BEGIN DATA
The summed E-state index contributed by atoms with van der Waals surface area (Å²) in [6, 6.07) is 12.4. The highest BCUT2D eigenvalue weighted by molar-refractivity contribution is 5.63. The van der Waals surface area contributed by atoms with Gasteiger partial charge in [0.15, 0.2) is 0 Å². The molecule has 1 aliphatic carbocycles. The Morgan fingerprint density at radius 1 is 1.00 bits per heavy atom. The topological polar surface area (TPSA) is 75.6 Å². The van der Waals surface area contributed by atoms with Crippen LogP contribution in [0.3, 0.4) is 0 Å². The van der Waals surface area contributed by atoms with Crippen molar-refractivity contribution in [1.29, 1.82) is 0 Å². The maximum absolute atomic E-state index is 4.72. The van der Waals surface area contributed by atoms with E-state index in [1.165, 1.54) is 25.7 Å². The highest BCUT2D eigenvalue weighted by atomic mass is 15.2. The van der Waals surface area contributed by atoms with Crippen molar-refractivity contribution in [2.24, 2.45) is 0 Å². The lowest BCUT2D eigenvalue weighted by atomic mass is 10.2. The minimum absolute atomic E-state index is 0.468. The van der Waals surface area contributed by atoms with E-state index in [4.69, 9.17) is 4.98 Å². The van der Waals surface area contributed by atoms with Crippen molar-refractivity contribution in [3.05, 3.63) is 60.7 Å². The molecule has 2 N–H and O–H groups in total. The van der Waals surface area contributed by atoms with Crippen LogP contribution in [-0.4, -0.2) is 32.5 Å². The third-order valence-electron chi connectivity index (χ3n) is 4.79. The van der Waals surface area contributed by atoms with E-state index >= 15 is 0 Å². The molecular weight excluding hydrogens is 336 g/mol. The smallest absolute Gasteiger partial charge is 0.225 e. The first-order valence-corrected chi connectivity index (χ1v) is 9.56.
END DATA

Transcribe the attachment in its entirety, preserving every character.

The summed E-state index contributed by atoms with van der Waals surface area (Å²) in [6, 6.07) is 12.4. The highest BCUT2D eigenvalue weighted by molar-refractivity contribution is 5.63. The van der Waals surface area contributed by atoms with Gasteiger partial charge in [0.15, 0.2) is 0 Å². The molecule has 1 aliphatic carbocycles. The Morgan fingerprint density at radius 1 is 1.00 bits per heavy atom. The topological polar surface area (TPSA) is 75.6 Å². The van der Waals surface area contributed by atoms with Crippen LogP contribution in [0.3, 0.4) is 0 Å². The van der Waals surface area contributed by atoms with Crippen molar-refractivity contribution in [1.29, 1.82) is 0 Å². The maximum absolute atomic E-state index is 4.72. The van der Waals surface area contributed by atoms with E-state index in [1.165, 1.54) is 25.7 Å². The highest BCUT2D eigenvalue weighted by atomic mass is 15.2. The van der Waals surface area contributed by atoms with Crippen molar-refractivity contribution in [2.24, 2.45) is 0 Å². The lowest BCUT2D eigenvalue weighted by atomic mass is 10.2. The minimum absolute atomic E-state index is 0.468. The van der Waals surface area contributed by atoms with E-state index in [4.69, 9.17) is 4.98 Å². The van der Waals surface area contributed by atoms with Crippen molar-refractivity contribution in [3.05, 3.63) is 60.7 Å². The molecule has 2 N–H and O–H groups in total. The van der Waals surface area contributed by atoms with Crippen LogP contribution in [-0.4, -0.2) is 32.5 Å². The third-order valence-electron chi connectivity index (χ3n) is 4.79. The van der Waals surface area contributed by atoms with E-state index >= 15 is 0 Å². The molecular weight excluding hydrogens is 336 g/mol. The smallest absolute Gasteiger partial charge is 0.225 e. The first-order valence-corrected chi connectivity index (χ1v) is 9.56.